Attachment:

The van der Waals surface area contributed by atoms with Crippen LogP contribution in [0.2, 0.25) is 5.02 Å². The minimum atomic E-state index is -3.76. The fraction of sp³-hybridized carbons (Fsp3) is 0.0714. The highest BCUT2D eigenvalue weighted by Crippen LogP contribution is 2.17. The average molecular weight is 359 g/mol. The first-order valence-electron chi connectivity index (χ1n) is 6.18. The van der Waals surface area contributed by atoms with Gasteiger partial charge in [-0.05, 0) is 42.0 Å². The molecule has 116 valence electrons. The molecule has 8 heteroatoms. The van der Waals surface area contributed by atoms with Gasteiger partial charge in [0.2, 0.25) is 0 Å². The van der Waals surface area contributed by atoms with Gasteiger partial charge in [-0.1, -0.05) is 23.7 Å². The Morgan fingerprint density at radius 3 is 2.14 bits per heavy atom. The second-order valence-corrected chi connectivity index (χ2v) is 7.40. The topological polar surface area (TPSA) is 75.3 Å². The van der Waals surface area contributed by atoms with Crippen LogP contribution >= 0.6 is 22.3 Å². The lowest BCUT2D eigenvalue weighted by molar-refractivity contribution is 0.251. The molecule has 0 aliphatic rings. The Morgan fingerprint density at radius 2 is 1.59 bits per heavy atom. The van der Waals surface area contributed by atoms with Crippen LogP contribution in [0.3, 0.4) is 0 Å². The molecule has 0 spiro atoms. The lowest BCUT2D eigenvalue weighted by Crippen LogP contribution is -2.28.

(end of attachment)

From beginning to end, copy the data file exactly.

The van der Waals surface area contributed by atoms with Crippen LogP contribution in [0.2, 0.25) is 5.02 Å². The minimum atomic E-state index is -3.76. The fraction of sp³-hybridized carbons (Fsp3) is 0.0714. The highest BCUT2D eigenvalue weighted by Crippen LogP contribution is 2.17. The average molecular weight is 359 g/mol. The first-order valence-electron chi connectivity index (χ1n) is 6.18. The van der Waals surface area contributed by atoms with Gasteiger partial charge in [-0.05, 0) is 42.0 Å². The molecule has 116 valence electrons. The molecule has 8 heteroatoms. The van der Waals surface area contributed by atoms with Gasteiger partial charge in [0.2, 0.25) is 0 Å². The van der Waals surface area contributed by atoms with Gasteiger partial charge in [-0.1, -0.05) is 23.7 Å². The Morgan fingerprint density at radius 3 is 2.14 bits per heavy atom. The second-order valence-corrected chi connectivity index (χ2v) is 7.40. The topological polar surface area (TPSA) is 75.3 Å². The van der Waals surface area contributed by atoms with Crippen LogP contribution >= 0.6 is 22.3 Å². The lowest BCUT2D eigenvalue weighted by molar-refractivity contribution is 0.251. The molecule has 0 aliphatic rings. The Morgan fingerprint density at radius 2 is 1.59 bits per heavy atom. The van der Waals surface area contributed by atoms with Crippen LogP contribution in [0.3, 0.4) is 0 Å². The molecule has 0 spiro atoms. The lowest BCUT2D eigenvalue weighted by Crippen LogP contribution is -2.28.